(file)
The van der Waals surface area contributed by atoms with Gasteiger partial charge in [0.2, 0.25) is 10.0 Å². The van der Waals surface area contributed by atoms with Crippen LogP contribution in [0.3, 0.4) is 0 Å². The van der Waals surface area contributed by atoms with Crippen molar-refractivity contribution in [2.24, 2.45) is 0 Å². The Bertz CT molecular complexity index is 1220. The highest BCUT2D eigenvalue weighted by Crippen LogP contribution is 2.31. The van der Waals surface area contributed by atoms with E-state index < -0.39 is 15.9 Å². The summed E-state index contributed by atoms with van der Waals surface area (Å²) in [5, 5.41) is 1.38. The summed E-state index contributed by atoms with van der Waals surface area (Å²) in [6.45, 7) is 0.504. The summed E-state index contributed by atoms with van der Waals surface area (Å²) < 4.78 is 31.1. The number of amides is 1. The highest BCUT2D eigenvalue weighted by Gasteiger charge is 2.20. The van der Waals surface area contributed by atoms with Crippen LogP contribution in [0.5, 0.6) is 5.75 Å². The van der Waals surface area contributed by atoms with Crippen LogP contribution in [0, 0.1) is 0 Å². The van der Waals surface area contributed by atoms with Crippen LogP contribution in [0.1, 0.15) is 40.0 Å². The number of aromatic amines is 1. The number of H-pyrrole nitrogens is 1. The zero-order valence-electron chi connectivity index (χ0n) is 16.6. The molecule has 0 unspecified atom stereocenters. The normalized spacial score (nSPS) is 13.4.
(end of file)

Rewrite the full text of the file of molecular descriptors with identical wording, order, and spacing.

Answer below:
The van der Waals surface area contributed by atoms with Gasteiger partial charge in [0.2, 0.25) is 10.0 Å². The van der Waals surface area contributed by atoms with Crippen LogP contribution in [0.3, 0.4) is 0 Å². The van der Waals surface area contributed by atoms with Crippen molar-refractivity contribution in [2.24, 2.45) is 0 Å². The Bertz CT molecular complexity index is 1220. The highest BCUT2D eigenvalue weighted by Crippen LogP contribution is 2.31. The van der Waals surface area contributed by atoms with E-state index < -0.39 is 15.9 Å². The summed E-state index contributed by atoms with van der Waals surface area (Å²) in [5, 5.41) is 1.38. The summed E-state index contributed by atoms with van der Waals surface area (Å²) in [6.45, 7) is 0.504. The summed E-state index contributed by atoms with van der Waals surface area (Å²) < 4.78 is 31.1. The number of amides is 1. The highest BCUT2D eigenvalue weighted by Gasteiger charge is 2.20. The van der Waals surface area contributed by atoms with Crippen LogP contribution in [0.5, 0.6) is 5.75 Å². The van der Waals surface area contributed by atoms with Crippen LogP contribution in [0, 0.1) is 0 Å². The van der Waals surface area contributed by atoms with Crippen LogP contribution in [0.1, 0.15) is 40.0 Å². The number of aromatic amines is 1. The number of H-pyrrole nitrogens is 1. The zero-order valence-electron chi connectivity index (χ0n) is 16.6. The molecule has 0 unspecified atom stereocenters. The normalized spacial score (nSPS) is 13.4.